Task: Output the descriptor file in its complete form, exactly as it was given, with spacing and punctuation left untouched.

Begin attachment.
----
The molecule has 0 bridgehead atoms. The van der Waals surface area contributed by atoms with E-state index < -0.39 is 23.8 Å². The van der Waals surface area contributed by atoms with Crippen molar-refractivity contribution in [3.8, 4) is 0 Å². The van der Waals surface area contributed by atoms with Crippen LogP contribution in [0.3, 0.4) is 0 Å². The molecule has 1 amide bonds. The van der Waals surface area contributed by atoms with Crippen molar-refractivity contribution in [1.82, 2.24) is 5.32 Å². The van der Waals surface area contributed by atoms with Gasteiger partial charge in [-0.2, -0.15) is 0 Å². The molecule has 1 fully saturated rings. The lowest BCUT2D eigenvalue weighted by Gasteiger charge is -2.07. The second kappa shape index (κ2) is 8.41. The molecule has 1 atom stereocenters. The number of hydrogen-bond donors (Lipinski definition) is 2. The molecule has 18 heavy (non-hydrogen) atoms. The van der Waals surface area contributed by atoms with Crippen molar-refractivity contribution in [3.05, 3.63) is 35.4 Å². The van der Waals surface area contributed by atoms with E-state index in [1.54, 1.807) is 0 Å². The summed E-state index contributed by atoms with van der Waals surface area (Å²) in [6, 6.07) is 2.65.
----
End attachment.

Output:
The molecule has 0 bridgehead atoms. The van der Waals surface area contributed by atoms with E-state index < -0.39 is 23.8 Å². The van der Waals surface area contributed by atoms with Crippen molar-refractivity contribution in [3.8, 4) is 0 Å². The van der Waals surface area contributed by atoms with Crippen LogP contribution in [0.3, 0.4) is 0 Å². The molecule has 1 amide bonds. The van der Waals surface area contributed by atoms with Crippen molar-refractivity contribution in [1.82, 2.24) is 5.32 Å². The van der Waals surface area contributed by atoms with Gasteiger partial charge in [-0.2, -0.15) is 0 Å². The molecule has 1 fully saturated rings. The lowest BCUT2D eigenvalue weighted by Gasteiger charge is -2.07. The second kappa shape index (κ2) is 8.41. The molecule has 1 atom stereocenters. The number of hydrogen-bond donors (Lipinski definition) is 2. The molecule has 18 heavy (non-hydrogen) atoms. The van der Waals surface area contributed by atoms with Crippen molar-refractivity contribution in [3.05, 3.63) is 35.4 Å². The van der Waals surface area contributed by atoms with E-state index in [1.54, 1.807) is 0 Å². The summed E-state index contributed by atoms with van der Waals surface area (Å²) in [6, 6.07) is 2.65.